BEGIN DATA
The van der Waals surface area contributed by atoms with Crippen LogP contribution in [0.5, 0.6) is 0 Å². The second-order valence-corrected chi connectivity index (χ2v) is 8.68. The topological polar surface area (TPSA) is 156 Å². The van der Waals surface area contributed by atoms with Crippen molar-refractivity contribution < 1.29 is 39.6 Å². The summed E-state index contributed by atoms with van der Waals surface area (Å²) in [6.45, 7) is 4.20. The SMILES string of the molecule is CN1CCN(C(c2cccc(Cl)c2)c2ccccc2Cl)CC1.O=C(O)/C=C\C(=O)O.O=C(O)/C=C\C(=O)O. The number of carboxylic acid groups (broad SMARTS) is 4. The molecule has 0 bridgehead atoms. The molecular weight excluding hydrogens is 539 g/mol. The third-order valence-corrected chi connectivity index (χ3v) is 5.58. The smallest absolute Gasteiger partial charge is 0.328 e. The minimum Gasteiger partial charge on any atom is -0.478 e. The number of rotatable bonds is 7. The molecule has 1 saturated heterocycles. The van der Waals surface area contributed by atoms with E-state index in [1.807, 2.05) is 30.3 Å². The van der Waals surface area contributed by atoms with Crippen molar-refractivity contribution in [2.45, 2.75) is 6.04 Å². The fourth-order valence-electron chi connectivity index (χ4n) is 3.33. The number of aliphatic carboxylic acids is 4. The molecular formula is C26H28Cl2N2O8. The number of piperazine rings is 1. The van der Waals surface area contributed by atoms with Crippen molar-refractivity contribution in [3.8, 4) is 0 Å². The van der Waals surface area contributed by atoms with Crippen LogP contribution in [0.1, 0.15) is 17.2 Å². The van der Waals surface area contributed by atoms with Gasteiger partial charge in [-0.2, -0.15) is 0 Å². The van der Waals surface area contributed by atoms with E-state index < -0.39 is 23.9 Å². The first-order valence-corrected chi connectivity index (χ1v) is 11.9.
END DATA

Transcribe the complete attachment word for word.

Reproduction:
The van der Waals surface area contributed by atoms with Crippen LogP contribution in [0.5, 0.6) is 0 Å². The second-order valence-corrected chi connectivity index (χ2v) is 8.68. The topological polar surface area (TPSA) is 156 Å². The van der Waals surface area contributed by atoms with Crippen molar-refractivity contribution < 1.29 is 39.6 Å². The summed E-state index contributed by atoms with van der Waals surface area (Å²) in [6.45, 7) is 4.20. The SMILES string of the molecule is CN1CCN(C(c2cccc(Cl)c2)c2ccccc2Cl)CC1.O=C(O)/C=C\C(=O)O.O=C(O)/C=C\C(=O)O. The number of carboxylic acid groups (broad SMARTS) is 4. The molecule has 0 bridgehead atoms. The molecular weight excluding hydrogens is 539 g/mol. The third-order valence-corrected chi connectivity index (χ3v) is 5.58. The smallest absolute Gasteiger partial charge is 0.328 e. The minimum Gasteiger partial charge on any atom is -0.478 e. The number of rotatable bonds is 7. The molecule has 1 saturated heterocycles. The van der Waals surface area contributed by atoms with E-state index in [1.807, 2.05) is 30.3 Å². The van der Waals surface area contributed by atoms with Crippen molar-refractivity contribution in [2.45, 2.75) is 6.04 Å². The fourth-order valence-electron chi connectivity index (χ4n) is 3.33. The number of aliphatic carboxylic acids is 4. The molecular formula is C26H28Cl2N2O8. The number of piperazine rings is 1. The van der Waals surface area contributed by atoms with Crippen molar-refractivity contribution in [3.8, 4) is 0 Å². The van der Waals surface area contributed by atoms with Crippen LogP contribution in [0.1, 0.15) is 17.2 Å². The van der Waals surface area contributed by atoms with Gasteiger partial charge in [-0.2, -0.15) is 0 Å². The van der Waals surface area contributed by atoms with E-state index < -0.39 is 23.9 Å². The first-order valence-corrected chi connectivity index (χ1v) is 11.9.